It was the slain generation of warrior-poets who, more than any others, captured the brutality and inhumanity of the First World War and cemented in the English imagination a perception of that conflict as pointless and futile.
As wave after wave of men were sent to their deaths at the Somme and comrades drowned in the mud at Passchendaele, English poetry from the front abandoned themes of patriotism, glory and valour for the pain and misery of trench warfare. Verse became soaked in blood as nearly 900,000 British troops fell in the fields of France and Belgium. “But the old man who not so, but slew his own,” Wilfred Owen wrote in his twisted retelling of the binding of Isaac, “and half the seed of Europe, one by one.”
The Great War’s centennial has brought about a re-examination not only of the war itself but how it is remembered, what is emphasised and what is forgotten. In that spirit, the Jewish East End Celebration Society — whose aim is to raise awareness of the history and culture of London’s Jewish East End — is fundraising to erect a statue of the war poet Isaac Rosenberg at Torrington Square in Bloomsbury. To be unveiled on April 1, 2018 – the hundredth anniversary of his passing – it would make Rosenberg the only Jewish literary figure other than Benjamin Disraeli to be afforded a monument.
In the canon of First World War poetry, the work of Isaac Rosenberg is sadly overlooked. And yet his life and verse are in many ways more compelling than most. John Sutherland, writing in The Times, notes that Rosenberg was a noteworthy counterbalance to the stereotypical war poets of England’s elite officer class. In contrast, Rosenberg came from a working-class immigrant family, born in Bristol in November 1890 of Lithuanian Jews who fled persecution and pogroms.
After moving to the East End of London at a tender age, Rosenberg exhibited a talent for art and the English language in school but his education was cut short at 14 due to financial constraints, after which he became an engraver’s apprentice. At 17, he took up artistic evening classes at Birkbeck College, and was in 1911 accepted into the prestigious Slade School of Fine Art. His first volume of poetry was published the following year.
Rosenberg arrived in France in June 1916, by which time both sides were firmly embedded along the Western Front and places like Ypres and Verdun had been turned into mass graves. His most distinguished poems from this period are astonishingly bleak and candid, even horrific. “Dead Man’s Dump” speaks of crunching bones as “the wheels lurched over sprawled dead,” of faces burnt, blackened, and decayed, of “a man’s brains splattered on a stretcher-bearer’s face,” a dying man’s weak scream, his “very last sound.”
His most widely-cited poem, “Break of Day in the Trenches,” is less visceral, and more subtle. It inverts the appearance of a traditional dawn poem so that it opens not with hope but in the total absence of it. “The darkness crumbles away,” he writes, describing now a “queer sardonic rat” leaps his hand as he pulls “the parapet’s poppy to stick behind my ear.” Examining the rat, Rosenberg wonders:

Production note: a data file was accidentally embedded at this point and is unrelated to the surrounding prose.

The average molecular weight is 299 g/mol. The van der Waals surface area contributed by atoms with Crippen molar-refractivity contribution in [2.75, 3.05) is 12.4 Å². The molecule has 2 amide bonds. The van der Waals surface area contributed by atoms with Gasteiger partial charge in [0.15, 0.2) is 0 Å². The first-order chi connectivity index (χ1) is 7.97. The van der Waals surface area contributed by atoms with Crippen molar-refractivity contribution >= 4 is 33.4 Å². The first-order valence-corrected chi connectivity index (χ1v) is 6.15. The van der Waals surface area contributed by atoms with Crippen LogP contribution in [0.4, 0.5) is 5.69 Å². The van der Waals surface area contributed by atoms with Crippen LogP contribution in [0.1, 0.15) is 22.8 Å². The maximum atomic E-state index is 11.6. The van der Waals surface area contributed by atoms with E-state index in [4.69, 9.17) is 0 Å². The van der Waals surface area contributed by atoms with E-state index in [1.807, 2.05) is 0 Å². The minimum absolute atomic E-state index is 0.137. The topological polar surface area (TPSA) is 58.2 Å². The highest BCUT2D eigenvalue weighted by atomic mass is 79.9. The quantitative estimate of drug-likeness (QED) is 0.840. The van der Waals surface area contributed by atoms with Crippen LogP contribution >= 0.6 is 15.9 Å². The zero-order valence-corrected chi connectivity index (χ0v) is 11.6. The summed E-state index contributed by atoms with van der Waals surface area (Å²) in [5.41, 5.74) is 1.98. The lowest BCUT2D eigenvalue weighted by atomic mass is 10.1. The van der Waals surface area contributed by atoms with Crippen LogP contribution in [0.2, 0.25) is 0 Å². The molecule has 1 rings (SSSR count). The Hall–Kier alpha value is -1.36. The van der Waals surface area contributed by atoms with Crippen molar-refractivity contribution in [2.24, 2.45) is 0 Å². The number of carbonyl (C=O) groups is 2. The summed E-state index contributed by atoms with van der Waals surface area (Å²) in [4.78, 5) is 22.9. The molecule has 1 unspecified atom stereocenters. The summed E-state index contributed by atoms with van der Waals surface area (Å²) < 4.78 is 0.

It seems, odd thing, you grin as you pass
Strong eyes, fine limbs, haughty athletes
Less chanced than you for life,
Bonds to the whims of murder,
Sprawled in the bowels of the earth,
The torn fields of France.
What do you see in our eyes
At the shrieking iron and flame
Hurled through still heavens?
What quaver — what heart aghast?
Poppies whose roots are in man’s veins
Drop, and are ever dropping,
But mine in my ear is safe,
Just a little white with the dust.
The other great subject of Rosenberg’s poetry from the war is Jewish identity. In “Through these Pale Cold Days,” he writes not only on the effect of 3,000 years of oppression and exile on the Jewish soul but on its reawakening in the advent of Zionism and new forms of Jewish self-expression. He sees how “their wild eyes yearn” and “their spirits grope for the pools of Hebron again — For Lebanon’s summer slope”:
They leave these blond still days
In dust behind their tread
They see with living eyes
How long they have been dead.
As the conflict dragged on, Rosenberg desperately wished to be transferred from the Western Front to the Jewish Battalion in Mesopotamia. In France, Rosenberg was an outsider, a Jewish soldier in a Christian army, and his two-stanza poem “The Jew” reflects the low-level, insidious anti-Semitism that was part not only of trench life but life in England as well:
Moses, from whose loins I sprung,
Lit by a lamp in his blood
Ten immutable rules, a moon
For mutable lampless men.
The blonde, the bronze, the ruddy,
With the same heaving blood,
Keep tide to the moon of Moses.
Then why do they sneer at me?
Isaac Rosenberg died early on the morning of April 1, 1918 during the Spring Offensive, a failed attempt by the German Army to win the war on the Western Front before American involvement could make its fullest impact. Aside from his war grave in a military cemetery near Arras, France, and a spot among the war poets in Poets’ Corner in Westminster Abbey, Rosenberg has never been fully validated or commemorated as one of the great writers of his generation — until now.
“Rosenberg’s poetry is difficult to read as it is somewhat abstract and lacks the lyrical beauty of Wilfred Owen’s poetry,” Clive Bettington, leader of the Rosenberg statue project, told the Forward when asked why Rosenberg has not been properly recognized. However, in spite of the disadvantages of his upbringing, Rosenberg “produced such excellent and heartbreaking poetry. Unlike most of the other British war poets he stayed in the ranks” — his poetry “spoke for the common soldier” and the unending bleakness of the Western Front.